The actual football game displayed when you bet on a Virtual Football match is generally rather good and stands well in comparison to even some of the best and very expensive football games you can buy to play on your computer and console. However, one issue that does grind your gears when betting on Virtual Football is when you get repetition in the match engine.

Of course, this is inevitable given that there are a finite number of animations available to select from but in the future, it would be good if a greater number of animations were available, with a greater number of possible outcomes for each. By increasing both the number of animations and the number of outcomes of each, the chances of repeating animations becoming an irritation is greatly reduced.

It would also be good if a larger number of game incidents were included in the highlights rather than simply goals, free kicks, penalties and missed/saved chances. It would be good if we could see red or yellow cards being awarded, teams hitting on the counter attack after withstanding an initial attack or perhaps managers making substitutions which could then affect the game.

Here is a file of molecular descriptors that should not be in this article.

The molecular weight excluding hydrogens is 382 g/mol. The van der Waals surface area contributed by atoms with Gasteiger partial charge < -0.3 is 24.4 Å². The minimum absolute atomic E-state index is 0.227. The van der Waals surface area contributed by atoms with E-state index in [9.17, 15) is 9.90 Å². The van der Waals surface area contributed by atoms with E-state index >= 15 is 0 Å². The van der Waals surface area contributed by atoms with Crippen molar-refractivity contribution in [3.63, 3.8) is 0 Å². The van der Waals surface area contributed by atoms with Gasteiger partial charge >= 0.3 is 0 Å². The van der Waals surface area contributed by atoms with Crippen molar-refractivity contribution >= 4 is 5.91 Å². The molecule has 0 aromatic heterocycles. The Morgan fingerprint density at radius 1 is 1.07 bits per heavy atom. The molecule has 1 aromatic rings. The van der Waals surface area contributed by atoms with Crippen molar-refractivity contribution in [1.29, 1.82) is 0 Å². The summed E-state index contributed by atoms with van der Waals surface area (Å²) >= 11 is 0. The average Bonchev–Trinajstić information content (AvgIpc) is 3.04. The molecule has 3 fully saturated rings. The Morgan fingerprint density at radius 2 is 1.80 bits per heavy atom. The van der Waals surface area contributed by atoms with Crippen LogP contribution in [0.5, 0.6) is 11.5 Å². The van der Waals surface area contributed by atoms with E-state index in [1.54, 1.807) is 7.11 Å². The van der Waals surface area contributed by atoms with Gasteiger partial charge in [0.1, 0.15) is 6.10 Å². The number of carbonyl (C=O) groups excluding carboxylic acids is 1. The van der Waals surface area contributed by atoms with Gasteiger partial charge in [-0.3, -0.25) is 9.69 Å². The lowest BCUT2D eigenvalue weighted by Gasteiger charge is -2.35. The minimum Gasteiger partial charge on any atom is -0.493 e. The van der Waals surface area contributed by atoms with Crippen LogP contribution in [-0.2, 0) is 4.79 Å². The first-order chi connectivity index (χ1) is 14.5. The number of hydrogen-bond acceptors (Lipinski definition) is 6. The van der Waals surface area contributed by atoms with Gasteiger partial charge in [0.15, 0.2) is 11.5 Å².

At the moment, the match engine is fine because it highlights the key incidents in the game that affect the outcome of the betting markets, but in future if we are going to expand Virtual Football into a more encompassing and realistic option, then the match engine will have to expand to follow that too.

  1. Put the games in context and store information on clubs

Presently, Virtual Football on Betway simply pits two random teams against each other in a game that has no meaning beyond producing the results at the end of the game which decide the outcomes of each betting markets.